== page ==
Introduction of community learning centre fees

Chris Morland
Chris Morland
Almost everyone studying through Otago Polytechnic's community learning centres will have to pay fees next year, after further cuts in Government subsidies for adult community education.

This year the polytechnic received subsidies for 84 equivalent full-time student (efts) places at the centres but next year would receive funding for only 20, sport and business group manager Chris Morland said yesterday.

Fees for the two most popular programmes, 60-credit level 2 courses in computing and business administration and computing, would be between $1200 and $1500, he said.

The introduction of fees would affect hundreds of people as it took many students to make up one efts, he said.

Students would still have flexibility about how they completed the courses.

While each could be completed in six months full time, most people spread their learning over a longer period.

There are two community learning centres in Dunedin and one each in Mosgiel, Queenstown and the Otago Corrections facility at Milton.

Mr Morland said a "dampening" of enrolments was expected because of the loss of subsidised places.

The polytechnic had budgeted for a decline of 40 efts, from 140 to 100.

"But we are still expecting significant engagement ...

Our community learning centre manager tells me price does not seem to be putting people off.

She thinks people will be more selective about what they study and will probably be better engaged and more likely to complete their course because they have to pay."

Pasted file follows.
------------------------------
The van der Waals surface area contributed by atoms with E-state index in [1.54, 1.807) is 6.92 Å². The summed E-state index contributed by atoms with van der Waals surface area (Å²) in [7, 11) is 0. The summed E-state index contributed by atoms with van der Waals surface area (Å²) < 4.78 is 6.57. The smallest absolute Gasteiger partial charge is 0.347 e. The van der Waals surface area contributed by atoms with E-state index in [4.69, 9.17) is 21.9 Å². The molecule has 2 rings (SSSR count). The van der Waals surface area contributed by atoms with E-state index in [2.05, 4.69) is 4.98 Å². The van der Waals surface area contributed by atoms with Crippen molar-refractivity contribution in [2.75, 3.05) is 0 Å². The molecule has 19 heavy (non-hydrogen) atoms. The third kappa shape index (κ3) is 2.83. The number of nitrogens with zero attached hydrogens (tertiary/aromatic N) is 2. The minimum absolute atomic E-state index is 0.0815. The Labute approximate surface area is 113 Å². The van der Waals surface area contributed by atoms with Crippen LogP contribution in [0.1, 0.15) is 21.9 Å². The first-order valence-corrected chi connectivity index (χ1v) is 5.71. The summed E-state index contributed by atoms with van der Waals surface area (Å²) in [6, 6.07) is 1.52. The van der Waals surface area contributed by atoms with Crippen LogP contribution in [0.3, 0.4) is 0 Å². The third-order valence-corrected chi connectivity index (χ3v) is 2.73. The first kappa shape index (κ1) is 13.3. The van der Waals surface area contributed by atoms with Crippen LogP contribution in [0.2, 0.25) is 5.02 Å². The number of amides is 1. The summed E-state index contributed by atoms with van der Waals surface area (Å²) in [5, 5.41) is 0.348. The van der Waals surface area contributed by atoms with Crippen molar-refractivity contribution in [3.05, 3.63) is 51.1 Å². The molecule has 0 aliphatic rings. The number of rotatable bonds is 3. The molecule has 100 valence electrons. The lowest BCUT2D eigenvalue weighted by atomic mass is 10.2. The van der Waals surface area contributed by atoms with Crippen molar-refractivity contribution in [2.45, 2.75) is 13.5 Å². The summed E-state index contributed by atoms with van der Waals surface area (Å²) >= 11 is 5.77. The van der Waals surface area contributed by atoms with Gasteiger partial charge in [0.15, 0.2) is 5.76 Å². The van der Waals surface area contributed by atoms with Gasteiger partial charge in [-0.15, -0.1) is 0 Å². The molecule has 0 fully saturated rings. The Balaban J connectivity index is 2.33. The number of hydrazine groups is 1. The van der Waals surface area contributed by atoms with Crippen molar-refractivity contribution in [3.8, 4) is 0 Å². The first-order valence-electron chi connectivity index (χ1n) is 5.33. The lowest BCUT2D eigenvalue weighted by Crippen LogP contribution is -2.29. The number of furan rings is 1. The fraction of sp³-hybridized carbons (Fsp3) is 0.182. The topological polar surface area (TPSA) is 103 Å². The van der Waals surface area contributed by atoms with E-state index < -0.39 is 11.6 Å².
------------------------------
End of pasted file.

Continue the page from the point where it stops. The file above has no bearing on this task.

A range of user-pays short courses would also be introduced covering digital literacy skills such as Skyping, emailing, spread-sheeting and using social networking sites, he said.

The peak year for adult community education was 2004, when the Government spent $114 million subsidising night classes and polytechnic courses.

However, the brakes were applied after it was revealed some polytechnics were abusing the system, enrolling students in courses which had little academic value and minimal tuition or supervision.

Christchurch Polytechnic Institute of Technology received $15 million for a computing course which involved issuing students a $5 CD-ROM and did not require them to attend classes.

Last year, the Government announced adult community education funding would be slashed by 80% from the start of this year.

Three Dunedin schools stopped offering courses and an estimated 30 tutors lost their jobs.

The polytechnic closed its community learning centres in Forth St, Dunedin, Wanaka and Alexandra and reduced staff by 6.5 full-time equivalent positions.

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